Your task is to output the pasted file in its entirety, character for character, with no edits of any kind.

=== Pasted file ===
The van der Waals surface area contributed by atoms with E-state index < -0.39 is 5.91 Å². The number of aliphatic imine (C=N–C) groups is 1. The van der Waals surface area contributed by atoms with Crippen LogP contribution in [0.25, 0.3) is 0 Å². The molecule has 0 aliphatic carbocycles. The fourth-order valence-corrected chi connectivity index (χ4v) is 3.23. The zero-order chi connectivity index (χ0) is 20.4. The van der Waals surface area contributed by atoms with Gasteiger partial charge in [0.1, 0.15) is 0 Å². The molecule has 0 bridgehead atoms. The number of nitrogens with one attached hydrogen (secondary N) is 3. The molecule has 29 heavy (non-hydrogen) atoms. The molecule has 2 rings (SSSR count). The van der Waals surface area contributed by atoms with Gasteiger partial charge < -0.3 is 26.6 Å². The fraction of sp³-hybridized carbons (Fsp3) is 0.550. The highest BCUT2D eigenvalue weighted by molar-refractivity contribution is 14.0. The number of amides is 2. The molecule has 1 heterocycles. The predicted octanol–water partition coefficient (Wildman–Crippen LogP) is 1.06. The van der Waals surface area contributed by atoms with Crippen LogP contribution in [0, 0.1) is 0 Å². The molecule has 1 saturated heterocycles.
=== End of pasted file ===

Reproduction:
The van der Waals surface area contributed by atoms with E-state index < -0.39 is 5.91 Å². The number of aliphatic imine (C=N–C) groups is 1. The van der Waals surface area contributed by atoms with Crippen LogP contribution in [0.25, 0.3) is 0 Å². The molecule has 0 aliphatic carbocycles. The fourth-order valence-corrected chi connectivity index (χ4v) is 3.23. The zero-order chi connectivity index (χ0) is 20.4. The van der Waals surface area contributed by atoms with Gasteiger partial charge in [0.1, 0.15) is 0 Å². The molecule has 0 bridgehead atoms. The number of nitrogens with one attached hydrogen (secondary N) is 3. The molecule has 29 heavy (non-hydrogen) atoms. The molecule has 2 rings (SSSR count). The van der Waals surface area contributed by atoms with Gasteiger partial charge < -0.3 is 26.6 Å². The fraction of sp³-hybridized carbons (Fsp3) is 0.550. The highest BCUT2D eigenvalue weighted by molar-refractivity contribution is 14.0. The number of amides is 2. The molecule has 1 heterocycles. The predicted octanol–water partition coefficient (Wildman–Crippen LogP) is 1.06. The van der Waals surface area contributed by atoms with Crippen LogP contribution in [0, 0.1) is 0 Å². The molecule has 1 saturated heterocycles.